Blog Entries: 3

## What U.S. Economic Recovery? Five Destructive Myths

 Quote by rhody A long, steep drop for Americans' standard of living Given this reality, I have contemplated this thought for some time. I am sure it has not been discussed in this thread before. I will pose it as a question. Would you rather have an economy where deflation set the prices of goods/services/value of the dollar, or the opposite, inflation ? Given today's circumstances, if I had to choose, I would pick deflation. I realize this would have a ripple effect based on foreign currency value sversus the dollar and that opens a whole other can or worms. I remember living through the late 70's and with inflation at more than 18% how impressed I was at getting a 21% raise on my first real job. I shouldn't have been, when adjusted for inflation that was reduced to 3%. A bushel of money looks great until you realize what little you can buy with it. Rhody...

I’m okay, with a small amount of inflation provided the money is distributed so that debt growth is balanced by demand growth. In other words: inflation created by an artificial expansion of credit is bad but if consumers have the buying power to sustain the debts then it is okay. There must be a balance between the two types of injections of new money into the economy. The first type of injection is through the finical sector via loans. The other type of injection is through direct stimulus efforts via government spending. The government spending can either be though a negative income tax or through government services/projects. Negative income taxes are the preferred option because there is a much lower administrative cost.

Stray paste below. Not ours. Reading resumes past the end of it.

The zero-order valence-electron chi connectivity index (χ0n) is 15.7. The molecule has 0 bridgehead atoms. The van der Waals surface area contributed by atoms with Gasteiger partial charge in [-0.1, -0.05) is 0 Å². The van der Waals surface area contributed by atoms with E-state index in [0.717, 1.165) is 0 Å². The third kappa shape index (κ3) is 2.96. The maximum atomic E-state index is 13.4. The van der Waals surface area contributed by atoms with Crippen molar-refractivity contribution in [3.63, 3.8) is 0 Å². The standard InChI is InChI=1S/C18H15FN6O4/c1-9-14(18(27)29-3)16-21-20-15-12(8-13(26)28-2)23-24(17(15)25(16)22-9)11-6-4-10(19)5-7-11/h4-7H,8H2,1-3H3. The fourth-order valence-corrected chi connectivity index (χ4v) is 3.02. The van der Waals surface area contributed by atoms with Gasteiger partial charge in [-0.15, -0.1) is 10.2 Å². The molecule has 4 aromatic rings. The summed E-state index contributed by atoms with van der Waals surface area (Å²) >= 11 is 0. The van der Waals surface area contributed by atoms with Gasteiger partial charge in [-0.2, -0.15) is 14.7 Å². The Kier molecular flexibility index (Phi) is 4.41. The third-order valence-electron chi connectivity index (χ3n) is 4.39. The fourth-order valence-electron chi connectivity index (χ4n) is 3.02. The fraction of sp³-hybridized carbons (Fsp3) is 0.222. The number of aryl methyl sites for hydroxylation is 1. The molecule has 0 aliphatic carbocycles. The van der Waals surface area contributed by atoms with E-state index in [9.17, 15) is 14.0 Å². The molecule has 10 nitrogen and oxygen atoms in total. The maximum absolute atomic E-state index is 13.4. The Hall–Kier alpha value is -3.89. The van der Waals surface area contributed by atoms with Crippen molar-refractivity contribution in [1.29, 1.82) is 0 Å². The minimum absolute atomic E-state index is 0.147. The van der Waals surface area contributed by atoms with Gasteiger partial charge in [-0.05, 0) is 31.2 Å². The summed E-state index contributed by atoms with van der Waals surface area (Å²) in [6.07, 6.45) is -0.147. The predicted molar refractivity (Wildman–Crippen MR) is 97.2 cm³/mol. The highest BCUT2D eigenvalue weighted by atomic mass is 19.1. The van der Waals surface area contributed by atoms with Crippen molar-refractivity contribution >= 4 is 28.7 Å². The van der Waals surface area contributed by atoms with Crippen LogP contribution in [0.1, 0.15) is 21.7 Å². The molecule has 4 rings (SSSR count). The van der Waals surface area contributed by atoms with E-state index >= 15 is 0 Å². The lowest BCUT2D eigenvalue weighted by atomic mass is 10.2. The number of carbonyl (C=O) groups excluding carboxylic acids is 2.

When there is inflation without any corresponding growth in the buying power of the bottom half of the population then this clearly erodes wages and creates disparity. Consequently this type of inflation is bad and such imbalances are periodically corrected periodically though deflation. When the government injects large quantities of cheap money into the economy though the finical sector it becomes possible for the financial sector to make money on bad business fundamentals. Such wealth misallocation due to bad fundamentals is the reason that prior to the downturn the finical sector made up 40% of the economy.

As an example of how money could be made though bad economic fundamentals, consider that if a bank receives money at an interest rate lower than inflation from the Federal Reserve, then a bank can just stock pile commodities such as gold and earn a profit simply on inflation. For another example consider a large department store with access to cheap money that can simply build up their inventories and wait until the price is right to sell their goods putting small players who don’t have the same access to credit at a large disadvantage.

I cannot say that cheap money is allocated as badly as in my examples but we do know that prior to this last down turn there were plenty of bad loans created which is clearly a sign of a large misallocation of wealth due to the subsidization of credit though monetary policy.

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 Quote by rhody A long, steep drop for Americans' standard of living Given this reality, I have contemplated this thought for some time. I am sure it has not been discussed in this thread before. I will pose it as a question. Would you rather have an economy where deflation set the prices of goods/services/value of the dollar, or the opposite, inflation ? Given today's circumstances, if I had to choose, I would pick deflation.
Ok....